It is often difficult to accept that one is suffering from psychiatric or substance use disorder. It becomes even difficult for them to accept that they need to be treated. Once in the center, they begin to look for the differences between themselves and the others which is completely wrong. There’s a famous slogan in the “12 – step program” which says “Look for the similarities, not the differences”
When a person tries to spot differences between themselves and others, they’re often trying to identify the loopholes instead. They’ll come up with excuses trying to justify that they don’t need any treatment. But that should not happen. One should be looking for similarities instead of differences.
How Are Psychiatric And Substance Disorders Similar?
Both psychiatric disorders and substance disorders have some similarities. One is that they are no – fault illnesses. Which means, no one chose to have those and it’s not their fault to be struggling with them. Some people are strong enough to accept it and that helps them to move out of self – blame and get better recovery.
Another similarity between these two disorders is that they both are stigmatized illnesses. You would suffer more from the stigma than the illness itself. Initially people suffering from these disorders were disgraced greatly but thankfully, people these days understand it better and have accepted it as disorders. This helps greatly in the recovery of our loved ones.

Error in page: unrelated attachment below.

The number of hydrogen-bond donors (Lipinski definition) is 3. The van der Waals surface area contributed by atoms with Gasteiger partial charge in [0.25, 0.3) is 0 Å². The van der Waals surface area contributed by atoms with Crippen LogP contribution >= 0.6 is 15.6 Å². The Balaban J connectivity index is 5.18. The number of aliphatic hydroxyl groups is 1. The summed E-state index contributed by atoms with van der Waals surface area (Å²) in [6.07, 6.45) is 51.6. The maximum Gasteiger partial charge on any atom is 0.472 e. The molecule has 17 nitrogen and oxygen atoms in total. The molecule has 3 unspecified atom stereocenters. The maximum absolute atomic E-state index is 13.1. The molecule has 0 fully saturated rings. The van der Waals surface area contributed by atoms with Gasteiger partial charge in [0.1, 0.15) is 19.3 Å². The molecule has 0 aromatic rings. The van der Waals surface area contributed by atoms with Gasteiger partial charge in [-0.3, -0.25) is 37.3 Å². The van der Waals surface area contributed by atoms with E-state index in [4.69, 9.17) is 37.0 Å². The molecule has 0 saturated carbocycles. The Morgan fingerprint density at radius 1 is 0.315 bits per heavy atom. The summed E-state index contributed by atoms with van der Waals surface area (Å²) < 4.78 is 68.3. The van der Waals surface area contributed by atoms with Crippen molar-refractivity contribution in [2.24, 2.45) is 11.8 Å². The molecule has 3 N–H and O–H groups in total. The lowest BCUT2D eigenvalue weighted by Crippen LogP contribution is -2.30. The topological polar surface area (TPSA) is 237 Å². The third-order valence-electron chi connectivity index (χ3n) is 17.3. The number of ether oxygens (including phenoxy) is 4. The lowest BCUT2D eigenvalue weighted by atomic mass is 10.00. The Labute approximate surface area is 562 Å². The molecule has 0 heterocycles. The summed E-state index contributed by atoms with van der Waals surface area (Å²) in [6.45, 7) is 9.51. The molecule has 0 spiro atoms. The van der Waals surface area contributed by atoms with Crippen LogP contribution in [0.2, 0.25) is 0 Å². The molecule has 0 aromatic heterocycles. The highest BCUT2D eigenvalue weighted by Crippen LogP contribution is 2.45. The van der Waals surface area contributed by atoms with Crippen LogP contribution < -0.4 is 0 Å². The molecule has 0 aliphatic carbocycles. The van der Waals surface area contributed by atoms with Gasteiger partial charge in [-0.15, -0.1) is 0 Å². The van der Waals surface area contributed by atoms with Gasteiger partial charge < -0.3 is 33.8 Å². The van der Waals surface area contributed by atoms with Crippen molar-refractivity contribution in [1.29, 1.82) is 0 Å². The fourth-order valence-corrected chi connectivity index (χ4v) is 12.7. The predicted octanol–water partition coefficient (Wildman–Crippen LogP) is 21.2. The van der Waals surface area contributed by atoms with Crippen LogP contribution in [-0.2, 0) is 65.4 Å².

These disorders have one more similarity which is that they both are isolation illnesses. People often isolate themselves due to the disturbing thoughts they have in their minds which stops them from spending time with others. Some are even isolated by others because they are not ready to accept the illness.
These are also brain disorders. There has been evidence that a certain disturbance in the brain chemistry leads to forming biological basis for illnesses like anxiety, depression and bipolar disorder.
Both substance use and psychiatric disorders are also chronic diseases. They are lingering and persistent disorders and have other similarities too such as tendency to be inherited, common biological foundations, potentially deniable, chances of relapse, progressive deterioration, shame and guilt. But they have a positive side too which is – curability. They both have scope for treatment and recovery.
Positively, both these disorders share parallel treatment and recovery phases including engagement in treatment, acute stabilization and prolonged maintenance. They both overlap and influence each other. But what causes the confusion is dual recovery. It means going for a treatment method which cures both the psychiatric and substance use disorders. However, that is not something impossible and can be treated successfully.